Lemon zest is one of the most versatile ingredients to use in cooking. It can be used to make anything – from lemon chicken to lemon meringue pie. The sweet and citrusy flavor of lemon zest gives any dish a taste so unique that without it, the dish would simply feel incomplete.
Unfortunately, though, lemon zest isn’t something you always have lying around in your pantry.
While there’s nothing quite like the tangy flavor that lemon adds to any dish, there are a few ingredients you might have available in your pantry that you can use as alternatives. These substitutes for lemon zest do their job and add a similar “zing” that lemon zest adds.
However, before you begin to use any of these substitutes, you must first consider the recipe that you’re making and identify what the flavor of lemon zest brings to it.
This will allow you to determine which of the replacements of lemon zest would be the most suitable. To do this, you must first understand what lemon zest basically is and how it is different from lemon and lemon juice.
Zest is an ingredient that you get by manually scraping or cutting from the rind or skin of citrus fruits, such as lemon, orange, lime, etc. It’s the outer layer of all citrus fruits, also known as the flavedo, which contains the entire flavor because it’s located right on top of the natural citrus oils from the fruit. Thus, the scraping of the outer, yellow skin of the lemon produces lemon zest, the most flavorful part of the fruit.
Is lemon juice and lemon zest the same thing?
Lemon zest is the yellow part of the peel, which holds all the essential, citrusy, and flavorful oils. Lemon juice, on the other hand, is an acidic and tangy liquid you get by squeezing the lemon.
In other words, the lemon zest is obtained from the outermost layer of the fruit, while the juice is obtained from the innermost layer.
While the two come from the same fruit, they’re quite distinct from each other in terms of texture and flavor. A zest gives a more bitter yet subtle note to a dish, while the lemon juice provides an acidic kick.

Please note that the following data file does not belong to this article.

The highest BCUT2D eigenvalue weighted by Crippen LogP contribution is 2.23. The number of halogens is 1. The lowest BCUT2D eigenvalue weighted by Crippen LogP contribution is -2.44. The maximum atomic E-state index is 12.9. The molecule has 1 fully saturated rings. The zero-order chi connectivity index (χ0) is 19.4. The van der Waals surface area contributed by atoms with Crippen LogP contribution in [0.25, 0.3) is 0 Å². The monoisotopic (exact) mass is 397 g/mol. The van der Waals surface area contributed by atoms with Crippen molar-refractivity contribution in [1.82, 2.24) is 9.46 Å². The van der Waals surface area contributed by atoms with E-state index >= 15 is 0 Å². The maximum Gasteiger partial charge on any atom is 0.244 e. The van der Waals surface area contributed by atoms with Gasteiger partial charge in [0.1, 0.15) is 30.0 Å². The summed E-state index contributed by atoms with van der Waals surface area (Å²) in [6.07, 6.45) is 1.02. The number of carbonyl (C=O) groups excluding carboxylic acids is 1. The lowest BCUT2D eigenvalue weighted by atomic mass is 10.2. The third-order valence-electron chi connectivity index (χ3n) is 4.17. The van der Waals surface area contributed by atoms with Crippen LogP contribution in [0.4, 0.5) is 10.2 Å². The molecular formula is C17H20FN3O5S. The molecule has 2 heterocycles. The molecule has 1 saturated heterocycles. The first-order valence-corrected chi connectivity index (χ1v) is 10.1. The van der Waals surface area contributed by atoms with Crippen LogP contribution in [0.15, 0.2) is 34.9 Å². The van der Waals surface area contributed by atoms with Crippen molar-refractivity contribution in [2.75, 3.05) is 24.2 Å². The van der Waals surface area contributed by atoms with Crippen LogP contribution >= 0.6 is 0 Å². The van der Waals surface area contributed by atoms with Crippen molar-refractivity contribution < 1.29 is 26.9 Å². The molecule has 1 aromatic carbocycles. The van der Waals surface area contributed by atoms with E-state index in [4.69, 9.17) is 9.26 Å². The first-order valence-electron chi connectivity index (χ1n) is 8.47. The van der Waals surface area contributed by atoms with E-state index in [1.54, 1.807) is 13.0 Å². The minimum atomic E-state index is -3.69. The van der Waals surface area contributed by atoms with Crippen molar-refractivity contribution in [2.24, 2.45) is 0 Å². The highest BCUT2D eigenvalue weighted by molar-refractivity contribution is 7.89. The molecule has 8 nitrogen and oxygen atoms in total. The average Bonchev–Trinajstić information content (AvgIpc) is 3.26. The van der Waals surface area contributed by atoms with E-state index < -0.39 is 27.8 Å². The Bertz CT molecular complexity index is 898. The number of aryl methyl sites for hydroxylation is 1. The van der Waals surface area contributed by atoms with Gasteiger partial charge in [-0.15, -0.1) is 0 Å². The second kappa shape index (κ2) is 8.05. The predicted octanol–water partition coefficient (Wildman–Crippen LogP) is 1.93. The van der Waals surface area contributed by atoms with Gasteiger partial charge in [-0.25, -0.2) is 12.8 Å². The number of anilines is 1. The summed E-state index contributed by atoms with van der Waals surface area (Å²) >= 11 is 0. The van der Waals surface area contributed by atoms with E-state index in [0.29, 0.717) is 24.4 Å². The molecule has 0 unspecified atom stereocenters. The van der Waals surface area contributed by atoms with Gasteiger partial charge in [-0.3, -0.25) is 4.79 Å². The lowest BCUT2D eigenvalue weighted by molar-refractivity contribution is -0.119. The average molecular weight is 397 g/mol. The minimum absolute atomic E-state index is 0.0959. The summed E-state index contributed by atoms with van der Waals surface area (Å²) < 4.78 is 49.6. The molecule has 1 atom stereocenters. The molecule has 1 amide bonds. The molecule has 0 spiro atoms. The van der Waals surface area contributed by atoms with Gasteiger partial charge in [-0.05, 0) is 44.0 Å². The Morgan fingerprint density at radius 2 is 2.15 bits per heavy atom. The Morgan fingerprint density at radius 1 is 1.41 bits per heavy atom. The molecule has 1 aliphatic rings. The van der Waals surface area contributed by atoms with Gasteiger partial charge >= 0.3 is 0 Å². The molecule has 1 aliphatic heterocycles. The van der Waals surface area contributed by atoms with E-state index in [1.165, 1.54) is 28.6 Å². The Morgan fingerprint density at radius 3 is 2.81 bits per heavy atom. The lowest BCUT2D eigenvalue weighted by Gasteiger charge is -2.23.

Substitutes for lemon zest
1. Dried lemon peel
Since lemon zest comes from the outermost layer of a lemon, you can get away with using dried lemon peel instead of lemon zest. The peel is dried to eliminate the bitterness, so this may not be as bitter as lemon zest, but since it’s chopped or ground, the flavor becomes more concentrated. You can use the dried lemon peel as a spice or in marinades.
To use this substitute, you’ll have to finely chop the peel and put it in a grinder. This gives you a lemon peel powder.
Since it’s concentrated in flavor, use only 1/3 tsp of dried lemon peel in place of 1 tsp of lemon zest.
2. Lime zest
Since lemon zest comes from the outermost layer of a lemon, you can get away with using dried Both lemon and lime are citrus fruits that are known for their tart and acidic flavor. Though both have a distinct appearance from each other, seeing as lime is green and lemon is yellow, the two have a similar taste. Lime zest may be more pungent and bitter than lemon zest, which is slightly sweeter. You can use this ingredient in the same amount as you would lemon zest. For example, if the recipe asks for a teaspoon of lemon zest, use a teaspoon of lime zest.
3. Lemon oil or extract
Lemon oil is what gives flavor to the lemon zest, which is why it can be an excellent substitute for lemon zest. However, it may be a bit too strong and pungent. Lemon extract, on the other hand, is typically diluted with water and has some food coloring in it as well. Both can be used as appropriate replacements for lemon zest.Simply add a few drops of lemon oil for every teaspoon of lemon zest that the recipe calls for. You’ll have to be more careful when using lemon oil as it is very strong. When using lemon extract instead of zest, add half the amount that the recipe requires.
4. Lemon juice
This ingredient is not as concentrated as lemon extract or juice and is more acidic and tangy. So if you’re looking to add the sweet and bitter flavor that comes from the zest, i wouldn’t recommend this substitute.To use lemon juice instead of lemon zest, simply add double the amount of lemon juice that the recipe requires for zest.
The bottom line
So, that was my complete list of substitutes for lemon zest!
Most of these will probably not give you the distinct and unique flavor that the zest gives, but should achieve something similar.
The choice of which substitute to use largely depends on what you’re making and how you plan to incorporate the bitter flavor.
If you plan on adding the lemon zest at the end of a dish or on top, you can consider using lime zest or dried lemon peel as a substitute. However, if you planned to incorporate the lemon flavor within the dish, then we recommend using lemon oil, extract, or juice.